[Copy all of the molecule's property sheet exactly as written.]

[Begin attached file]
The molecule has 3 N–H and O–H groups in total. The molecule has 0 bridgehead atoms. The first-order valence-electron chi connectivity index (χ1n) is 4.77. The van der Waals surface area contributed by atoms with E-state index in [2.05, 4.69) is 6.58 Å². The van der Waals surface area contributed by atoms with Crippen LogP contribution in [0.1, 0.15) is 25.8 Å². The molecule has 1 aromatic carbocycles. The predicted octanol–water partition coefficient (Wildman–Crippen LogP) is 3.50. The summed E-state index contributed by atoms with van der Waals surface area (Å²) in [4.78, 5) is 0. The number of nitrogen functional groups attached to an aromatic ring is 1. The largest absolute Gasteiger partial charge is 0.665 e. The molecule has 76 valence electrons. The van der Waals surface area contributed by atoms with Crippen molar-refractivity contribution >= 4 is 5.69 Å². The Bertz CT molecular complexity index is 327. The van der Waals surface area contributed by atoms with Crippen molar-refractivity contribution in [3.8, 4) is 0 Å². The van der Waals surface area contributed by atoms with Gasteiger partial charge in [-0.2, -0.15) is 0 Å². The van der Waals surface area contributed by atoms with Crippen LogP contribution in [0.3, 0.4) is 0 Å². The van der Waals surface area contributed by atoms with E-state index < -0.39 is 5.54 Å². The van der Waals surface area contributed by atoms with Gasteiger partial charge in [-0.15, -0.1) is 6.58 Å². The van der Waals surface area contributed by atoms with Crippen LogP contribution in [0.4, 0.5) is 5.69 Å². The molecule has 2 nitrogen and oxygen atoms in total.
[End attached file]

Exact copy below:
The molecule has 3 N–H and O–H groups in total. The molecule has 0 bridgehead atoms. The first-order valence-electron chi connectivity index (χ1n) is 4.77. The van der Waals surface area contributed by atoms with E-state index in [2.05, 4.69) is 6.58 Å². The van der Waals surface area contributed by atoms with Crippen LogP contribution in [0.1, 0.15) is 25.8 Å². The molecule has 1 aromatic carbocycles. The predicted octanol–water partition coefficient (Wildman–Crippen LogP) is 3.50. The summed E-state index contributed by atoms with van der Waals surface area (Å²) in [4.78, 5) is 0. The number of nitrogen functional groups attached to an aromatic ring is 1. The largest absolute Gasteiger partial charge is 0.665 e. The molecule has 76 valence electrons. The van der Waals surface area contributed by atoms with Crippen molar-refractivity contribution >= 4 is 5.69 Å². The Bertz CT molecular complexity index is 327. The van der Waals surface area contributed by atoms with Crippen molar-refractivity contribution in [3.8, 4) is 0 Å². The van der Waals surface area contributed by atoms with Gasteiger partial charge in [-0.2, -0.15) is 0 Å². The van der Waals surface area contributed by atoms with Crippen LogP contribution in [0.3, 0.4) is 0 Å². The van der Waals surface area contributed by atoms with E-state index < -0.39 is 5.54 Å². The van der Waals surface area contributed by atoms with Gasteiger partial charge in [-0.15, -0.1) is 6.58 Å². The van der Waals surface area contributed by atoms with Crippen LogP contribution in [0.4, 0.5) is 5.69 Å². The molecule has 2 nitrogen and oxygen atoms in total.